Like reusable hand warmers, disposable hand warmers rely on chemical activation instead of lighter fluid or lithium batteries. Each pouch typically includes salt, iron powder, activated carbon, and a little water. When the pouch is taken out of its airtight seal and exposed to oxygen, the iron powder causes an exothermic reaction, generating heat. The carbon helps evenly disperse the heat, and an absorbent material like wood or a polymer helps retain it throughout the day.

Q: Do I need to order a separate pouch for hand warmers?

Generally speaking, you do not need to purchase a separate hand warmer pouch. Refillable hand warmers will definitely need to be placed in a pouch to avoid burns, but the model you buy should come with one. Of course, if you end up losing it, definitely place an order for another. Other hand warmers, including rechargeable, chemically activated, and disposable styles, are safe on the skin once they reach the appropriate temperature. If you want an extra barrier because it’s just a little too hot in the mitten, you can place them in bags or wrap them in a thin cloth. We recommend using sunglasses bags or thin socks.

Q: Can you take hand warmers on a plane?

Handwarmers using carbon, charcoal, and iron compounds are allowed in carry-on and checked baggage. Handwarmers that use hazardous or flammable liquids are not allowed. Check TSA and FAA guidelines for more details.

Final thoughts on the best hand warmers

The best hand warmers for you fit your lifestyle and needs. If you’re active in short bursts, a reusable, chemically activated option might be right for you. If you’re going on longer camping trips with no electricity in sight, grab a refillable, lighter-fuel-based model. If you’re constantly going numb in the fingertips and need something reliable and reusable, reach for the rechargeable one. And if you just need something to get you out and about or on the slopes with all-day protection from the cold, consider a disposable model. No matter what, stay bundled out there.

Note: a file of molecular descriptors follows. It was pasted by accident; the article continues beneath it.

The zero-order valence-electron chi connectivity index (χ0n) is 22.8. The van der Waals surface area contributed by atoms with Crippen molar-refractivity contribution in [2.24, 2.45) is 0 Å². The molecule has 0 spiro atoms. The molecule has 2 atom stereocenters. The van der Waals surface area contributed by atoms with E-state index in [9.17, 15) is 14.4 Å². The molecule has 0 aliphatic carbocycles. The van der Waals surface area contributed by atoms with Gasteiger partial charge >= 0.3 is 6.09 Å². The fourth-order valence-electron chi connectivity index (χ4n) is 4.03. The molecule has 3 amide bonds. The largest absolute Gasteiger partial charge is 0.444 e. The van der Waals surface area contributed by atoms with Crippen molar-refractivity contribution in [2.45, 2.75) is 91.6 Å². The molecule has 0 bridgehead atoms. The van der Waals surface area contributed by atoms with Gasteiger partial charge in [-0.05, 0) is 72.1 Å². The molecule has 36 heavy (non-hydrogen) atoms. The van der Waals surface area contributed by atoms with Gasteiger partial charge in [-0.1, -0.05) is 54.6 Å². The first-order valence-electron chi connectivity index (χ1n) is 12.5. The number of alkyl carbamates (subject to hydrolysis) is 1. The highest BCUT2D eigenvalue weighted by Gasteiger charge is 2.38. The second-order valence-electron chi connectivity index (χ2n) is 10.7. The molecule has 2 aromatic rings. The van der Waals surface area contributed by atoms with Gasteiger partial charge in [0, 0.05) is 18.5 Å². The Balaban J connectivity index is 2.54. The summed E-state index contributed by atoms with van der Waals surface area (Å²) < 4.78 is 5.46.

Why trust us

Popular Science started writing about technology more than 150 years ago. There was no such thing as “gadget writing” when we published our first issue in 1872, but if there was, our mission to demystify the world of innovation for everyday readers means we would have been all over it. Here in the present, PopSci is fully committed to helping readers navigate the increasingly intimidating array of devices on the market right now.

Our writers and editors have combined decades of experience covering and reviewing consumer electronics. We each have our own obsessive specialties—from high-end audio to video games to cameras and beyond—but when we’re reviewing devices outside of our immediate wheelhouses, we do our best to seek out trustworthy voices and opinions to help guide people to the very best recommendations. We know we don’t know everything, but we’re excited to live through the analysis paralysis that internet shopping can spur so readers don’t have to.